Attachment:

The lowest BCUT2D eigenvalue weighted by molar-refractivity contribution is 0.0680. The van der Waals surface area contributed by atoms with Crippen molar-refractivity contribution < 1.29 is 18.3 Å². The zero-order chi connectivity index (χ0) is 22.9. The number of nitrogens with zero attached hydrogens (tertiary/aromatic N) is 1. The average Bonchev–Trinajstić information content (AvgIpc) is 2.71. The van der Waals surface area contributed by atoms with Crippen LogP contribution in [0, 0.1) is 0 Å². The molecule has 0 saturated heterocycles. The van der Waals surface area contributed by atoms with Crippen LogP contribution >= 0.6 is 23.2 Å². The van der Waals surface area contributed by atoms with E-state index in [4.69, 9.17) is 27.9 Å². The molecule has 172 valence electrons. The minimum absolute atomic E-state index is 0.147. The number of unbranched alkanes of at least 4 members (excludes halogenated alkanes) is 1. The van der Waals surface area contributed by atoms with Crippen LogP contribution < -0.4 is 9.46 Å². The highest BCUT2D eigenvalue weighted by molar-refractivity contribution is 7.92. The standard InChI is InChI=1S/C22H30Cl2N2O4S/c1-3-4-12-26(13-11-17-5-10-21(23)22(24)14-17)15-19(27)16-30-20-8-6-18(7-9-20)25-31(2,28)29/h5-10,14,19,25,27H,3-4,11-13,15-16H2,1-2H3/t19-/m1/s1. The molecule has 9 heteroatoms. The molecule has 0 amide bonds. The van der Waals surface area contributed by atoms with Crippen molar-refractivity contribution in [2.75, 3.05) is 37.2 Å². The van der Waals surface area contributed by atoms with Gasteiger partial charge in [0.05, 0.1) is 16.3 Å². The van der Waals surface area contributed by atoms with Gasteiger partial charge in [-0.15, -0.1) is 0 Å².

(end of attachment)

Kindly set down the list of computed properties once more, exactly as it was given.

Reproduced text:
The lowest BCUT2D eigenvalue weighted by molar-refractivity contribution is 0.0680. The van der Waals surface area contributed by atoms with Crippen molar-refractivity contribution < 1.29 is 18.3 Å². The zero-order chi connectivity index (χ0) is 22.9. The number of nitrogens with zero attached hydrogens (tertiary/aromatic N) is 1. The average Bonchev–Trinajstić information content (AvgIpc) is 2.71. The van der Waals surface area contributed by atoms with Crippen LogP contribution in [0, 0.1) is 0 Å². The molecule has 0 saturated heterocycles. The van der Waals surface area contributed by atoms with Crippen LogP contribution >= 0.6 is 23.2 Å². The van der Waals surface area contributed by atoms with E-state index in [4.69, 9.17) is 27.9 Å². The molecule has 172 valence electrons. The minimum absolute atomic E-state index is 0.147. The number of unbranched alkanes of at least 4 members (excludes halogenated alkanes) is 1. The van der Waals surface area contributed by atoms with Crippen LogP contribution < -0.4 is 9.46 Å². The highest BCUT2D eigenvalue weighted by molar-refractivity contribution is 7.92. The standard InChI is InChI=1S/C22H30Cl2N2O4S/c1-3-4-12-26(13-11-17-5-10-21(23)22(24)14-17)15-19(27)16-30-20-8-6-18(7-9-20)25-31(2,28)29/h5-10,14,19,25,27H,3-4,11-13,15-16H2,1-2H3/t19-/m1/s1. The molecule has 9 heteroatoms. The molecule has 0 amide bonds. The van der Waals surface area contributed by atoms with Crippen molar-refractivity contribution in [2.75, 3.05) is 37.2 Å². The van der Waals surface area contributed by atoms with Gasteiger partial charge in [0.05, 0.1) is 16.3 Å². The van der Waals surface area contributed by atoms with Gasteiger partial charge in [-0.15, -0.1) is 0 Å².